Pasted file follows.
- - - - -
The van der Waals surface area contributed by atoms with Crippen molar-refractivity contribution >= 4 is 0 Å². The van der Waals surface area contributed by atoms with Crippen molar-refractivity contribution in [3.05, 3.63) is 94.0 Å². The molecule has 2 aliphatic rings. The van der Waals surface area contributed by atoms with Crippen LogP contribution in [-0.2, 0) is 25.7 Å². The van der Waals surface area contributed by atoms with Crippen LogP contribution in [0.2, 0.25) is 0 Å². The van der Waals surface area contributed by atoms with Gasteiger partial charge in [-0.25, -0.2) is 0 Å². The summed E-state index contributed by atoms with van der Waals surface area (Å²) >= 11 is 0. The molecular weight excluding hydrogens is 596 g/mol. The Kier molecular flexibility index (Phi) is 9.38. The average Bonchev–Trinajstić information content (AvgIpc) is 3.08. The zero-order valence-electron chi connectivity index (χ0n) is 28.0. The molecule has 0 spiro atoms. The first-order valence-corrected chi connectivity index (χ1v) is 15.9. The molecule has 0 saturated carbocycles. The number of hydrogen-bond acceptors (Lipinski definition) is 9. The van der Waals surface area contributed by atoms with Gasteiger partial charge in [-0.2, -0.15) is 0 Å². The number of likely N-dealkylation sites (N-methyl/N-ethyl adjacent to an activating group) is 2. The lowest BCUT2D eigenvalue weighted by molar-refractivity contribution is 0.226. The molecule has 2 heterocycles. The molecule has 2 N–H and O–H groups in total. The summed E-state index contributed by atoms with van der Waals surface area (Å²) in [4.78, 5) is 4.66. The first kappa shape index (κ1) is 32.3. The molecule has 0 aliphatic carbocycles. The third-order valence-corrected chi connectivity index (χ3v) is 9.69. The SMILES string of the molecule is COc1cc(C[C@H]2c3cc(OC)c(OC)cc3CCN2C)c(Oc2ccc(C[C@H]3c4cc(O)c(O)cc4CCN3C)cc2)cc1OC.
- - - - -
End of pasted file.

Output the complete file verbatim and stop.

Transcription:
The van der Waals surface area contributed by atoms with Crippen molar-refractivity contribution >= 4 is 0 Å². The van der Waals surface area contributed by atoms with Crippen molar-refractivity contribution in [3.05, 3.63) is 94.0 Å². The molecule has 2 aliphatic rings. The van der Waals surface area contributed by atoms with Crippen LogP contribution in [-0.2, 0) is 25.7 Å². The van der Waals surface area contributed by atoms with Crippen LogP contribution in [0.2, 0.25) is 0 Å². The van der Waals surface area contributed by atoms with Gasteiger partial charge in [-0.25, -0.2) is 0 Å². The summed E-state index contributed by atoms with van der Waals surface area (Å²) >= 11 is 0. The molecular weight excluding hydrogens is 596 g/mol. The Kier molecular flexibility index (Phi) is 9.38. The average Bonchev–Trinajstić information content (AvgIpc) is 3.08. The zero-order valence-electron chi connectivity index (χ0n) is 28.0. The molecule has 0 spiro atoms. The first-order valence-corrected chi connectivity index (χ1v) is 15.9. The molecule has 0 saturated carbocycles. The number of hydrogen-bond acceptors (Lipinski definition) is 9. The van der Waals surface area contributed by atoms with Gasteiger partial charge in [-0.2, -0.15) is 0 Å². The number of likely N-dealkylation sites (N-methyl/N-ethyl adjacent to an activating group) is 2. The lowest BCUT2D eigenvalue weighted by molar-refractivity contribution is 0.226. The molecule has 2 heterocycles. The molecule has 2 N–H and O–H groups in total. The summed E-state index contributed by atoms with van der Waals surface area (Å²) in [4.78, 5) is 4.66. The first kappa shape index (κ1) is 32.3. The molecule has 0 aliphatic carbocycles. The third-order valence-corrected chi connectivity index (χ3v) is 9.69. The SMILES string of the molecule is COc1cc(C[C@H]2c3cc(OC)c(OC)cc3CCN2C)c(Oc2ccc(C[C@H]3c4cc(O)c(O)cc4CCN3C)cc2)cc1OC.